Lea traveled to Bealls headquarters in Bradenton earlier in March to meet the art team and pick up her first finished line. Lea gets one of every product on which her designs appear.
“I told myself I wouldn’t cry,” she says, “but, it was so exciting to see my very first products and the tags they created.”
Bealls even included Lea’s story on the tag.
As of today, Lea has submitted over 25 sketches to Bealls and she continues to sketch and submit. She admits she’s pretty strict with the Bealls deadlines. “I never wanted to test it,” she admits.
She may eventually do some acrylics for Bealls, but for now they keep requesting her pencil sketches.
Don’t Get Lost in Your Art
Lea has simply fallen in love with art again. She’s the first to admit she can get lost in a drawing, but she tries to keep a structure to her schedule.
“I drop the kids at school, come home and exercise to get my energy level up and then I draw.”
Lea sets her phone alarm so she’s sure to put the art down in plenty of time to get the kids from school, but she’s always prepared to draw. “I was working on gator teeth the other day while watching my son at Tae Kwon Do,” she says. “I love those teeth. So much detail.”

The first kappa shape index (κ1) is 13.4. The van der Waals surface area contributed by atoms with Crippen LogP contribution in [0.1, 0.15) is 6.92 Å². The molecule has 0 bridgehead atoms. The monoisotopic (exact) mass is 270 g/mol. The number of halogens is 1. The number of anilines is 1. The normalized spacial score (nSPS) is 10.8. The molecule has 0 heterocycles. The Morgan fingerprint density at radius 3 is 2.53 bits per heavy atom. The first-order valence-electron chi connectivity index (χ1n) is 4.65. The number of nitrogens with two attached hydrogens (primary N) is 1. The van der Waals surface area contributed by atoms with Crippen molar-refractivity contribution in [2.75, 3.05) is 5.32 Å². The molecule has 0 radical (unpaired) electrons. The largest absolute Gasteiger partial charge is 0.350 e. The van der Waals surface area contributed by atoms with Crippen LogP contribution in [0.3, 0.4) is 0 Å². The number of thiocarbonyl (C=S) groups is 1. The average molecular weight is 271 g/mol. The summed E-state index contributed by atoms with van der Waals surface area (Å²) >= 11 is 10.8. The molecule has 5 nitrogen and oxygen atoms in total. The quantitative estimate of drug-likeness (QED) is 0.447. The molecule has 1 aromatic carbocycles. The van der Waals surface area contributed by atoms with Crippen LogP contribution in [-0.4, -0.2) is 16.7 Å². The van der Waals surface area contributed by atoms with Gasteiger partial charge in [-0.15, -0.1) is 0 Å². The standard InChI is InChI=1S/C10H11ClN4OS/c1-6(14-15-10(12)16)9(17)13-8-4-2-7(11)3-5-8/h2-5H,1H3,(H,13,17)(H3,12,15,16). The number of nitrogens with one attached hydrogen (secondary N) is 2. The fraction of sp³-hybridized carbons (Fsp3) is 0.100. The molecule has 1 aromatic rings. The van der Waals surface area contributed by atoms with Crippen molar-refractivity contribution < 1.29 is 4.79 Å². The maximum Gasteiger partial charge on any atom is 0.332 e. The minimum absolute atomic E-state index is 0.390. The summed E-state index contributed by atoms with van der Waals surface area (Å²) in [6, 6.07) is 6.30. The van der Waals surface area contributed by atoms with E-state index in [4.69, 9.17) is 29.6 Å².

Once home in the afternoon, Lea’s focus is fully on the family.
Lea does not know if she’ll get a new contract with Bealls in five years and it doesn’t matter. She loves what she’s doing now.
She does hope, of course, that her current designs do well.
“I want to donate to several local charities,” she says. “It’s wonderful to be able to make a decent living and be able to help my community. And, if I have to have a goal, I want to use it for positivity.”
Everything happens for a reason. For Lea, a local art show brought art back into her life and gave her a new career doing something she loves.
Townie Life will continue to follow Lea and bring you new Bealls’ products with her designs when they launch.